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Thread: Plastic Tuba Choices

  1. Plastic Tuba Choices

    Please hold off any knee-jerk disdain for plastic instruments until you've heard me out.

    I have an upcoming role as a clown in a freak show (see, it's beginning to make sense already!). I am an electric bass player but I have to provide simple umpah umpah bass lines for a raggedy-ass circus band. The cheap, light, chuck-in-a-gig-bag black plastic tubas are perfect for me.

    There are two to choose from: one is squat, glossy black with rotary valves and the other is leaner, opaque black with piston valves. I have only found a few seconds video of someone playing the opaque one and lots more on the glossy one but even then, audio over the internet makes it almost impossible to get enough idea of the sound to be able to compare them.

    I have prepared a .pdf file that compares both which you can look at here: https://www.dropbox.com/s/mm1g12ezi9...0tuba.pdf?dl=0

    My question: Have any of you played both? Can you help me with my choice?

    If you don't want to admit to any knowledge of these things, PM me here or Skype me at "thomasblackthorne"

    Blue skies,

    Thomas

  2. #2
    This post had been invisible to others until this morning. I just noticed it had been "on hold" pending review. That system is automatic so I'm not sure why.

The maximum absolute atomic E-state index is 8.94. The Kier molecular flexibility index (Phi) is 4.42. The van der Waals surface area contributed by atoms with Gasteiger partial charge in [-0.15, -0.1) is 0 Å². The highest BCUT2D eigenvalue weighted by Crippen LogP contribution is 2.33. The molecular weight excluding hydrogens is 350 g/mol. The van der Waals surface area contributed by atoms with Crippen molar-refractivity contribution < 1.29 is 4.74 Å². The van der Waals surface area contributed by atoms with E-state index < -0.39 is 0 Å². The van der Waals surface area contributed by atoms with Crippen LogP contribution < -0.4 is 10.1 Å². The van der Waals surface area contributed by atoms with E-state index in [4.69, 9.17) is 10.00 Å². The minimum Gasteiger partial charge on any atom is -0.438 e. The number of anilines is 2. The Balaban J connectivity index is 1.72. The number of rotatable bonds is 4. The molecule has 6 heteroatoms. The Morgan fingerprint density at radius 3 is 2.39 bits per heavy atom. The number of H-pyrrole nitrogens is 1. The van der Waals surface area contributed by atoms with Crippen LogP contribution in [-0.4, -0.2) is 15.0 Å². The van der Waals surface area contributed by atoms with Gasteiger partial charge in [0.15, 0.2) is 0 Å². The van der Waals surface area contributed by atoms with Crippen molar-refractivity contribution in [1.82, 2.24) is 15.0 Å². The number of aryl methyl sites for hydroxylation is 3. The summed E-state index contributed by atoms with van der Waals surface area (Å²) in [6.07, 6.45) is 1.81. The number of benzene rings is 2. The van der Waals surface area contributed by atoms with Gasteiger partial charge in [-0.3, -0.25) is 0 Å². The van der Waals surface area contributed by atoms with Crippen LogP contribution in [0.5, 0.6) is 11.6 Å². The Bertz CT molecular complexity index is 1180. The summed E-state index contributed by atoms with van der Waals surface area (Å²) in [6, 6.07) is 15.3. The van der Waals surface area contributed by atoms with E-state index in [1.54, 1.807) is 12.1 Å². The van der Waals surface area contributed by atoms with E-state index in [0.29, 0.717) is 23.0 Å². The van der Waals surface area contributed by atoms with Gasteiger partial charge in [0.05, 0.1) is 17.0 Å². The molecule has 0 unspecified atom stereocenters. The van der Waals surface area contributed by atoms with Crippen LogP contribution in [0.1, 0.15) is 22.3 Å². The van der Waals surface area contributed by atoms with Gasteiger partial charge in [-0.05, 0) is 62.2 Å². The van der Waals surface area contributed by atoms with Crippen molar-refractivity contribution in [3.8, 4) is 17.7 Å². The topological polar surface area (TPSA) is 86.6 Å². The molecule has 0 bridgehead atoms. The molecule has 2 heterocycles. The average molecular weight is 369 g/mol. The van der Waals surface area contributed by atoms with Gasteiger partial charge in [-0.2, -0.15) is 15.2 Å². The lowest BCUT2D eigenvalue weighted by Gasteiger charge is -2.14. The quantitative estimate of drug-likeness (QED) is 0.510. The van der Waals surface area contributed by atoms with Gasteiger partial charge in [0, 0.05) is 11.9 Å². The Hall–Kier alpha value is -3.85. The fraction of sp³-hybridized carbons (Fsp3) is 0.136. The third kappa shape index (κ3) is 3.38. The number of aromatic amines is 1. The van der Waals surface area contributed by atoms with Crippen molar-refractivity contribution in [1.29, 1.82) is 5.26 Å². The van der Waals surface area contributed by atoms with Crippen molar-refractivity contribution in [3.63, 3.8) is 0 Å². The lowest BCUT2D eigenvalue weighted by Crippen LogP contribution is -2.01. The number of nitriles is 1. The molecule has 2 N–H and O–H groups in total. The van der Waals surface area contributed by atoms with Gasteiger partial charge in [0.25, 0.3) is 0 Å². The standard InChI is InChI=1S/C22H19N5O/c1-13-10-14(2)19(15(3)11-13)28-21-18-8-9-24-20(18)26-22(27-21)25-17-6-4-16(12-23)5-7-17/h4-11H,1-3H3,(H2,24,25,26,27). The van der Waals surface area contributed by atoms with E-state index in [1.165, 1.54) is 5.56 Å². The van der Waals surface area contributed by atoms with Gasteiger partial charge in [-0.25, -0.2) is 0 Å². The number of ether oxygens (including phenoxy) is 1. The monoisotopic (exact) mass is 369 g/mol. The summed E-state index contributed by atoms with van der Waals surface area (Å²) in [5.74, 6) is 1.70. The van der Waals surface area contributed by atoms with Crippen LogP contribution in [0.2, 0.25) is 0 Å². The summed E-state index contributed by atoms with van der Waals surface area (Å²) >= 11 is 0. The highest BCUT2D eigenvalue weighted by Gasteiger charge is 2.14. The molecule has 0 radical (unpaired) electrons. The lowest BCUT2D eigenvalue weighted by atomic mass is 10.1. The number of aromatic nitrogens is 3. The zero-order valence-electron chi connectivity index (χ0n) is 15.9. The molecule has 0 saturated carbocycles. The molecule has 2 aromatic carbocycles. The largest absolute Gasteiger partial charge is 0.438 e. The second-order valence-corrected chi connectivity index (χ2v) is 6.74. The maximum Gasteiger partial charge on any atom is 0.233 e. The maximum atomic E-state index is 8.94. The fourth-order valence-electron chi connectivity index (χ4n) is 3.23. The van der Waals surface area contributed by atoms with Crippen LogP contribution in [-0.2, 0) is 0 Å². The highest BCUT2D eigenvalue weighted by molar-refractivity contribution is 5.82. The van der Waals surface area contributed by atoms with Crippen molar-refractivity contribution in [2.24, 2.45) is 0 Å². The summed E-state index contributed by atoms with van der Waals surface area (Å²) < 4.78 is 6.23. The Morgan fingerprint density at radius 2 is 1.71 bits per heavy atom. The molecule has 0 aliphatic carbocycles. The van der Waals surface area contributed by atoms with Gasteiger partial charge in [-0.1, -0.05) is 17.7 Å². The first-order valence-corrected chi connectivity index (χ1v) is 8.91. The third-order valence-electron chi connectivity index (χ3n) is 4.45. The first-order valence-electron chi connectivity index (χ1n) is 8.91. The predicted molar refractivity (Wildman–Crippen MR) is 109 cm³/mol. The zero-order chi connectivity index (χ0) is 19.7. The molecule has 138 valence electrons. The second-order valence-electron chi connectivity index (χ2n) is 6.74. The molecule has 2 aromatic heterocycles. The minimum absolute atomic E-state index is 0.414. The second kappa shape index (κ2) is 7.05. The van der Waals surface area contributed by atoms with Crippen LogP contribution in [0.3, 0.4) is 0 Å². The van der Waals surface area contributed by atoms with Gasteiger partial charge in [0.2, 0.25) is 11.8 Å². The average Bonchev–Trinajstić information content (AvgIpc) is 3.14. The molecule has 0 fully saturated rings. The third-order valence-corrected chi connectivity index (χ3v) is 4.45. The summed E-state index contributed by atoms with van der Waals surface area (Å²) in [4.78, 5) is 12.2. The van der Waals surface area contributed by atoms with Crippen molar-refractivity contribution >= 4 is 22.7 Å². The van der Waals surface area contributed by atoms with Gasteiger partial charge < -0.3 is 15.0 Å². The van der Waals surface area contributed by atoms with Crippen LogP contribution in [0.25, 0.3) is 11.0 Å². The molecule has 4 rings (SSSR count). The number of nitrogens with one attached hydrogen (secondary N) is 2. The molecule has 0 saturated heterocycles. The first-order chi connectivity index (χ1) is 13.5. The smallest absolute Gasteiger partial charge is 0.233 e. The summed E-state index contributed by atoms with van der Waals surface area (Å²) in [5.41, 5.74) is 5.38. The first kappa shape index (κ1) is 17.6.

Anyway, I have no opinion to add, but maybe others will now that they can see the thread!
    Dave Werden (ASCAP)
    Euphonium Soloist, U.S. Coast Guard Band, retired
    Adams Artist (Adams E3)
    YouTube: dwerden
    Facebook: davewerden
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    Instagram: davewerdeneuphonium

  3. #3
    Join Date
    Dec 2011
    Location
    Central North Carolina
    Posts
    2,039
    I like the look of the piston horn more. But my GUESS is that the rotary would be a safer pick if you can't test both of them. While it's possible to screw up both rotary and piston valves, rotary valves are easier to make so that they actually work reasonably, and are easier to maintain, because they require less engineering and close-tolerance fabrication than pistons. Keep in mind that historically, the rotary valve was the first on the scene.

    For that reason, and absent any other knowledge or experience of these instruments, I'd pick the rotary.
    Gary Merrill
    Wessex EEb Bass tuba (Denis Wick 3XL)
    Mack Brass Compensating Euph (DE N106, Euph J, J9 euph)
    Amati Oval Euph (DE N106, Euph J, J6 euph)
    1924 Buescher 3-valve Eb tuba, modified Kelly 25
    Schiller American Heritage 7B clone bass trombone (DE LB K/K9/112 Lexan, Brass Ark MV50R)
    1947 Olds "Standard" trombone (Olds #3)

  4. #4
    I would steer clear of the piston valves. I used one for about 6 months, and after practicing on it an hour a day during that time, it was pretty much falling apart.
    The valves are very poorly made and there are many questions on the internet about how to take care of them. Whether you do the best you can with oil and constant washing, or ignore them, the end result is about the same.
    Mine survived through TubaChristmas, held together with a large wad of Scotch Tape. I would have upgraded the tape for appearances, but the Scotch tape had over time held onto the place I was using it on, so I’ve left it. Another vote for the rotary valves.

  5. Thank you both for your clear and reasoned answers. Very helpful. Ann, to be clear, when you say "I used one for about 6 months" were you talking about a piston valve tuba or specifically a plastic one?

  6. Images

    I just worked out how to upload photos of the instruments so you don't have to follow the .pdf link. I have removed the brand names because they change them all the time.
    Have any of you played either or both of these?